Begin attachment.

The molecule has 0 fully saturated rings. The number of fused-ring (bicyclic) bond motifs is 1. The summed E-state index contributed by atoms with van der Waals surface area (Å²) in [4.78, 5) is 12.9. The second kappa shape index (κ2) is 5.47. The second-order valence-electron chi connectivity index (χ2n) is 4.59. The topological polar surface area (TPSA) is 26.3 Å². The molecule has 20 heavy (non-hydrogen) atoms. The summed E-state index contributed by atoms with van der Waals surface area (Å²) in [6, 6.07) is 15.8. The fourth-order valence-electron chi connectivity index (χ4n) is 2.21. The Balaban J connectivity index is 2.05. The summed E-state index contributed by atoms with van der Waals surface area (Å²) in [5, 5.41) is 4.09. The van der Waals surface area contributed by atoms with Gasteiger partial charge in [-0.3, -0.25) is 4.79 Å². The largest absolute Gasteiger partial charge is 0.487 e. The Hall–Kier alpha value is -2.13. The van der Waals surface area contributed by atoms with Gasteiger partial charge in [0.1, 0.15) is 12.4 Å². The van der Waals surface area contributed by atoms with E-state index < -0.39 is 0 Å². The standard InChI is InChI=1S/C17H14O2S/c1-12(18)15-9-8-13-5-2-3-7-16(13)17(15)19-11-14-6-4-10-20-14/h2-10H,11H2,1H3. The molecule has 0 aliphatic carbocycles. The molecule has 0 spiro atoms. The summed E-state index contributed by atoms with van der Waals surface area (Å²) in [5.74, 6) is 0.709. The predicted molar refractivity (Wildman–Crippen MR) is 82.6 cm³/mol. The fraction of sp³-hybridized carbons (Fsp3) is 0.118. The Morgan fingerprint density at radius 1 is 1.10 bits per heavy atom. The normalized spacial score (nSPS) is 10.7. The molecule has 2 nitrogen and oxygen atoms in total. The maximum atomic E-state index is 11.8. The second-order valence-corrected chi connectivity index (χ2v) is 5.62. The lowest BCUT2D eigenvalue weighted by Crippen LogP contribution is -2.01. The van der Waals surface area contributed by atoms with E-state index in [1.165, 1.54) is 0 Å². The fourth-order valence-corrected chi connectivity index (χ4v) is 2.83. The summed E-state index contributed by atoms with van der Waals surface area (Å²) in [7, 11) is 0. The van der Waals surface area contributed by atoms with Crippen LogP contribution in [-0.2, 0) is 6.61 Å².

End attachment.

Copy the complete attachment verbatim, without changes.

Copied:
The molecule has 0 fully saturated rings. The number of fused-ring (bicyclic) bond motifs is 1. The summed E-state index contributed by atoms with van der Waals surface area (Å²) in [4.78, 5) is 12.9. The second kappa shape index (κ2) is 5.47. The second-order valence-electron chi connectivity index (χ2n) is 4.59. The topological polar surface area (TPSA) is 26.3 Å². The molecule has 20 heavy (non-hydrogen) atoms. The summed E-state index contributed by atoms with van der Waals surface area (Å²) in [6, 6.07) is 15.8. The fourth-order valence-electron chi connectivity index (χ4n) is 2.21. The Balaban J connectivity index is 2.05. The summed E-state index contributed by atoms with van der Waals surface area (Å²) in [5, 5.41) is 4.09. The van der Waals surface area contributed by atoms with Gasteiger partial charge in [-0.3, -0.25) is 4.79 Å². The largest absolute Gasteiger partial charge is 0.487 e. The Hall–Kier alpha value is -2.13. The van der Waals surface area contributed by atoms with Gasteiger partial charge in [0.1, 0.15) is 12.4 Å². The van der Waals surface area contributed by atoms with E-state index < -0.39 is 0 Å². The standard InChI is InChI=1S/C17H14O2S/c1-12(18)15-9-8-13-5-2-3-7-16(13)17(15)19-11-14-6-4-10-20-14/h2-10H,11H2,1H3. The molecule has 0 aliphatic carbocycles. The molecule has 0 spiro atoms. The summed E-state index contributed by atoms with van der Waals surface area (Å²) in [5.74, 6) is 0.709. The predicted molar refractivity (Wildman–Crippen MR) is 82.6 cm³/mol. The fraction of sp³-hybridized carbons (Fsp3) is 0.118. The Morgan fingerprint density at radius 1 is 1.10 bits per heavy atom. The normalized spacial score (nSPS) is 10.7. The molecule has 2 nitrogen and oxygen atoms in total. The maximum atomic E-state index is 11.8. The second-order valence-corrected chi connectivity index (χ2v) is 5.62. The lowest BCUT2D eigenvalue weighted by Crippen LogP contribution is -2.01. The van der Waals surface area contributed by atoms with E-state index in [1.165, 1.54) is 0 Å². The fourth-order valence-corrected chi connectivity index (χ4v) is 2.83. The summed E-state index contributed by atoms with van der Waals surface area (Å²) in [7, 11) is 0. The van der Waals surface area contributed by atoms with Crippen LogP contribution in [-0.2, 0) is 6.61 Å².